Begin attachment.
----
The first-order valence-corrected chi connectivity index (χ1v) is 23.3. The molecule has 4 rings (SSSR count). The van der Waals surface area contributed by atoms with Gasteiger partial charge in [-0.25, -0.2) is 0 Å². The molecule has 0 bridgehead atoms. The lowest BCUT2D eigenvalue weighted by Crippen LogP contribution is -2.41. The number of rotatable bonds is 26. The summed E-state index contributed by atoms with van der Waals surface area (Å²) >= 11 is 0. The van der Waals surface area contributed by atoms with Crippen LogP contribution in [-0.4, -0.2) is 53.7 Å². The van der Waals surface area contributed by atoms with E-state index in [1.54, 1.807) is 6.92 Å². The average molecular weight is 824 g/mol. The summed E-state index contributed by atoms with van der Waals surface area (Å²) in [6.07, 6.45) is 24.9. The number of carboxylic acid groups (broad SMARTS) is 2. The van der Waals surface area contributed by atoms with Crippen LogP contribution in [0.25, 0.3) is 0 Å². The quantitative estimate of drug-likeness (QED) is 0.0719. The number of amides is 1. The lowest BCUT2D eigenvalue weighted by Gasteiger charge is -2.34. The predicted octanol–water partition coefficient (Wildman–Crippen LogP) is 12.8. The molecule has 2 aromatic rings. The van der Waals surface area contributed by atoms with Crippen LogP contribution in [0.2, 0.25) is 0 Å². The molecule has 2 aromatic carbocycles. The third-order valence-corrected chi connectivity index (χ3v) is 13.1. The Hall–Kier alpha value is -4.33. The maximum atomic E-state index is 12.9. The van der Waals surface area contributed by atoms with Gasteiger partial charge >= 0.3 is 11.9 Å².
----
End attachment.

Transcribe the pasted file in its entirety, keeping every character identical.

The first-order valence-corrected chi connectivity index (χ1v) is 23.3. The molecule has 4 rings (SSSR count). The van der Waals surface area contributed by atoms with Gasteiger partial charge in [-0.25, -0.2) is 0 Å². The molecule has 0 bridgehead atoms. The lowest BCUT2D eigenvalue weighted by Crippen LogP contribution is -2.41. The number of rotatable bonds is 26. The summed E-state index contributed by atoms with van der Waals surface area (Å²) >= 11 is 0. The van der Waals surface area contributed by atoms with Crippen LogP contribution in [-0.4, -0.2) is 53.7 Å². The van der Waals surface area contributed by atoms with E-state index in [1.54, 1.807) is 6.92 Å². The average molecular weight is 824 g/mol. The summed E-state index contributed by atoms with van der Waals surface area (Å²) in [6.07, 6.45) is 24.9. The number of carboxylic acid groups (broad SMARTS) is 2. The van der Waals surface area contributed by atoms with Crippen LogP contribution in [0.25, 0.3) is 0 Å². The quantitative estimate of drug-likeness (QED) is 0.0719. The number of amides is 1. The lowest BCUT2D eigenvalue weighted by Gasteiger charge is -2.34. The predicted octanol–water partition coefficient (Wildman–Crippen LogP) is 12.8. The molecule has 2 aromatic rings. The van der Waals surface area contributed by atoms with Crippen LogP contribution in [0.2, 0.25) is 0 Å². The molecule has 2 aromatic carbocycles. The third-order valence-corrected chi connectivity index (χ3v) is 13.1. The Hall–Kier alpha value is -4.33. The maximum atomic E-state index is 12.9. The van der Waals surface area contributed by atoms with Gasteiger partial charge >= 0.3 is 11.9 Å².